Whenever we write articles for your reading pleasure here on VISOR, we always make sure that we maintain consistency especially in the frankly confusing vehicle segments we have nowadays. For example, even if an automaker classifies a certain crossover to be midsize, we’d check the dimensions and call it something else (like a compact) if it falls under a certain size just so everything is as uniform as possible.
And that brings me to Geely’s newest nugget, the Okavango. Called the Haoyue in its domestic market, this thing is the brand’s largest offering in the Philippines—obviously a response to the popularity of seven-seat vehicles. I’ll spare you some of the juicy stuff like horsepower and torque figures so if you do need to know, we’ve got an article that details some of this vehicle’s features, performance stats, and prices.
Now, in that article, my boss called it a seven-seater midsize SUV. Frankly, it does look the part with its wide stance and macho styling. Personally, I would’ve called it the same way as he did. He started it anyway, and I see no reason to change it just to make things more confusing for you guys. However, after I watched the launch and got to know more about the Okavango, it was me who got flustered.
You see, the interior of the Okavango has a seating arrangement unlike anything I’ve seen before locally. Most three-row SUVs or crossovers would have a second-row bench split in two and a lousy excuse for third-row chairs. It’s probably a price one has to pay for wanting to look more macho over a humdrum people carrier. But the Okavango’s back rows have individually adjustable seats that seem to mimic that of true European people carriers like the Volkswagen Sharan and the Ford Galaxy.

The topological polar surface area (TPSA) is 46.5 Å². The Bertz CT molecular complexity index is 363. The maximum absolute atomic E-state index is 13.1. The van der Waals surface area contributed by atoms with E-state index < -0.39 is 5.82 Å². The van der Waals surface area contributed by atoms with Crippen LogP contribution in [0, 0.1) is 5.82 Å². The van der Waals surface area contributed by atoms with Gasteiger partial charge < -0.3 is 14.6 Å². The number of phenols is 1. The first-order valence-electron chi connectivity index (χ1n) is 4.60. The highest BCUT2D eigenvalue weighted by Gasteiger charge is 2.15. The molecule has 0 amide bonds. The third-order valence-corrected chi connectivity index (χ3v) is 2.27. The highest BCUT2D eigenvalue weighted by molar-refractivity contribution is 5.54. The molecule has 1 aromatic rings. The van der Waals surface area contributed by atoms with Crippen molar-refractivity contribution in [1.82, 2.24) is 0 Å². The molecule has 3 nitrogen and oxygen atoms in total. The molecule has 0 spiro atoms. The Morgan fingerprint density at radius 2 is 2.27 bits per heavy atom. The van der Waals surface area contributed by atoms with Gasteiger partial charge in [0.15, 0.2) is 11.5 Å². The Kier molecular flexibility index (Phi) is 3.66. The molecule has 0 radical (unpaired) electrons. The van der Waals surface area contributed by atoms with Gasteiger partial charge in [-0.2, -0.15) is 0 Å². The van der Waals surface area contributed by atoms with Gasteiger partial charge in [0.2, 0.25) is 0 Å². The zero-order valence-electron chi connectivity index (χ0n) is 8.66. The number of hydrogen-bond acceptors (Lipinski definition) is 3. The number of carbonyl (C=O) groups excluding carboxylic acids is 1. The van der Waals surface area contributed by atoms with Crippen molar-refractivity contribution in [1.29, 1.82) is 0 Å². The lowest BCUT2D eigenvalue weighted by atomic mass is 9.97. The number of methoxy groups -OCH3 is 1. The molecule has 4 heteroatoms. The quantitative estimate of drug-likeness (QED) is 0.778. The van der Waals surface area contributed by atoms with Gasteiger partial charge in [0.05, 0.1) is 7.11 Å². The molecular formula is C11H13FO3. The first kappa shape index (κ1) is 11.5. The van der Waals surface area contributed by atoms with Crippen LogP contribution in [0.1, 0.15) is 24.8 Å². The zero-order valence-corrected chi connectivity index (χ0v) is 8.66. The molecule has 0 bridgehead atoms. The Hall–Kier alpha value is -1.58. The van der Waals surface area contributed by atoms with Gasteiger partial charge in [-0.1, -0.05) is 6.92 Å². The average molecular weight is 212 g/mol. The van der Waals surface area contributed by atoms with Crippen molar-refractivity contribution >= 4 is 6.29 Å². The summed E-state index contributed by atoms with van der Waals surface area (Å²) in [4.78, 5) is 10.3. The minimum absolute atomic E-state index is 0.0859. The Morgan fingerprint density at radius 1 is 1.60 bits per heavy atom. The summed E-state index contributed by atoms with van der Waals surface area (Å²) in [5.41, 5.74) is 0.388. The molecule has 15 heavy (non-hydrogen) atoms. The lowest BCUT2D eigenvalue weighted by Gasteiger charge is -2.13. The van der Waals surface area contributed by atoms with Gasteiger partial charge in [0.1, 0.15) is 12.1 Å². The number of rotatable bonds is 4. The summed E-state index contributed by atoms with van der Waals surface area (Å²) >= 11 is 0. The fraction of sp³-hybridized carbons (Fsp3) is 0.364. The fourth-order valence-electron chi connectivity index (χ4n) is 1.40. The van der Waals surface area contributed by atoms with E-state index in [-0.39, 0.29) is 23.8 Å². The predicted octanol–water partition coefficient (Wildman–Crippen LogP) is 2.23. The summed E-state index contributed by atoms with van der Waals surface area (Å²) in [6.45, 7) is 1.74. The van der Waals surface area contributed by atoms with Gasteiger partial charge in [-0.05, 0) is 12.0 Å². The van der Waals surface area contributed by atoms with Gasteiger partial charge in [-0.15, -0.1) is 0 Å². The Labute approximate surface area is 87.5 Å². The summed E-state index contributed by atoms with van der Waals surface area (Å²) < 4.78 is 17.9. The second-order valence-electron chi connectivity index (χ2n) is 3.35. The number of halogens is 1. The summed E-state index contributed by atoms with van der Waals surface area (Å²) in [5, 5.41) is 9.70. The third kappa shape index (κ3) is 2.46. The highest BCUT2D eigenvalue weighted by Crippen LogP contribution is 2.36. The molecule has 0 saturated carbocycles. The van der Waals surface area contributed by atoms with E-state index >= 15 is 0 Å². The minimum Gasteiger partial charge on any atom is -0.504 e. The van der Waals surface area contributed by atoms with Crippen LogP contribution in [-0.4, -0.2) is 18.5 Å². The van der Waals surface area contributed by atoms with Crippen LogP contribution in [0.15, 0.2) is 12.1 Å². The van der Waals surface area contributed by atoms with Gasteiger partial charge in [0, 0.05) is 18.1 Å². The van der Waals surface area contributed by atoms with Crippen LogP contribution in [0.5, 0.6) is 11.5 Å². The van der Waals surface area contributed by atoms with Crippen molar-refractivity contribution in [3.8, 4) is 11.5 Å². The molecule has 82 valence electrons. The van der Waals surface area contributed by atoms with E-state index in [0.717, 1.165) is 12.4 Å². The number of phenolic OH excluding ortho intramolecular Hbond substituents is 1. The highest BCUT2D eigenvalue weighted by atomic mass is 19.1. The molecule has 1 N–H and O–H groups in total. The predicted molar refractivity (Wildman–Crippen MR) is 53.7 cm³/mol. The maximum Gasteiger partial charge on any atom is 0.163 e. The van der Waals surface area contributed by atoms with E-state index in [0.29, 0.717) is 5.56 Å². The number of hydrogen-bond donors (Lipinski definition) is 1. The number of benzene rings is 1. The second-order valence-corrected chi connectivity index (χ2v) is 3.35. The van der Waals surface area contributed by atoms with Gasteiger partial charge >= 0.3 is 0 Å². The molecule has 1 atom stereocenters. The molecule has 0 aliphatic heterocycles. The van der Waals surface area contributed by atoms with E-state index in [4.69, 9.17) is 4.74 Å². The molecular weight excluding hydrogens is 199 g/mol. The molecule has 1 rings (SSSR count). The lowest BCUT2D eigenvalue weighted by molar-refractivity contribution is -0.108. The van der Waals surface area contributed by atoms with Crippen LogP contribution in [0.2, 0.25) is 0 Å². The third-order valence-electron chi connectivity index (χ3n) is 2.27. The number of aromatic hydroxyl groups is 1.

If the unveil video is anything to go by, the second- and third-row seats can all fold completely flat, which turns the Okavango into sort of a small van. I find this quite impressive considering that the third-row seats appear to be capable of accommodating large dudes like myself, and that the car has a bulky battery pack nestled in the rear as part of its mild-hybrid powertrain.
And that brings me to what I should be calling the Okavango, itself a name that some prospective buyers would probably end up butchering. It’s an MPV in the most traditional sense that it can fulfill many different jobs ranging from family shuttle to a bulk-cargo carrier. Yet with such handsome styling, one would be hard-pressed to call it anything other than an SUV or a crossover (which is already confusing in itself).
But since we at VISOR aim for consistency, anything we write about the Okavango will classify it as a midsize SUV. It makes our content look cleaner for you, dear readers, and the uniformity makes life easier for us content producers. But Geely design boss Guy Burgoyne wittingly summed up what the Okavango is in its debut video. He called it a “cross MPV,” which is a wonderfully distinct term for such a versatile vehicle.